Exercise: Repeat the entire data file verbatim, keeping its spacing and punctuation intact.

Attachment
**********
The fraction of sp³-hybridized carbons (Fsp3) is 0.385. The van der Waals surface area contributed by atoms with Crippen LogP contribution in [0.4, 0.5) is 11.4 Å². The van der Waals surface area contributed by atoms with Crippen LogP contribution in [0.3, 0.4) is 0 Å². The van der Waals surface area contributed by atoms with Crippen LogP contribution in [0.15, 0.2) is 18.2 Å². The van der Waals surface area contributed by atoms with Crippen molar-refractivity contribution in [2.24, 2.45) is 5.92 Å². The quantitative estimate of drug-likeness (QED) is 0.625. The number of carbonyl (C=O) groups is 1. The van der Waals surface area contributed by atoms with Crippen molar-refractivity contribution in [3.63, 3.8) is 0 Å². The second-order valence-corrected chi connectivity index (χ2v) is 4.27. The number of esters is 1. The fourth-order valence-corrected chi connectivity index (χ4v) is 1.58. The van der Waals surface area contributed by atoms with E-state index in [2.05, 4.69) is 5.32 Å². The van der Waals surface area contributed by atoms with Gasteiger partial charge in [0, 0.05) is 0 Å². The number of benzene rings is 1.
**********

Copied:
The fraction of sp³-hybridized carbons (Fsp3) is 0.385. The van der Waals surface area contributed by atoms with Crippen LogP contribution in [0.4, 0.5) is 11.4 Å². The van der Waals surface area contributed by atoms with Crippen LogP contribution in [0.3, 0.4) is 0 Å². The van der Waals surface area contributed by atoms with Crippen LogP contribution in [0.15, 0.2) is 18.2 Å². The van der Waals surface area contributed by atoms with Crippen molar-refractivity contribution in [2.24, 2.45) is 5.92 Å². The quantitative estimate of drug-likeness (QED) is 0.625. The number of carbonyl (C=O) groups is 1. The van der Waals surface area contributed by atoms with Crippen molar-refractivity contribution in [3.63, 3.8) is 0 Å². The second-order valence-corrected chi connectivity index (χ2v) is 4.27. The number of esters is 1. The fourth-order valence-corrected chi connectivity index (χ4v) is 1.58. The van der Waals surface area contributed by atoms with E-state index in [2.05, 4.69) is 5.32 Å². The van der Waals surface area contributed by atoms with Gasteiger partial charge in [0, 0.05) is 0 Å². The number of benzene rings is 1.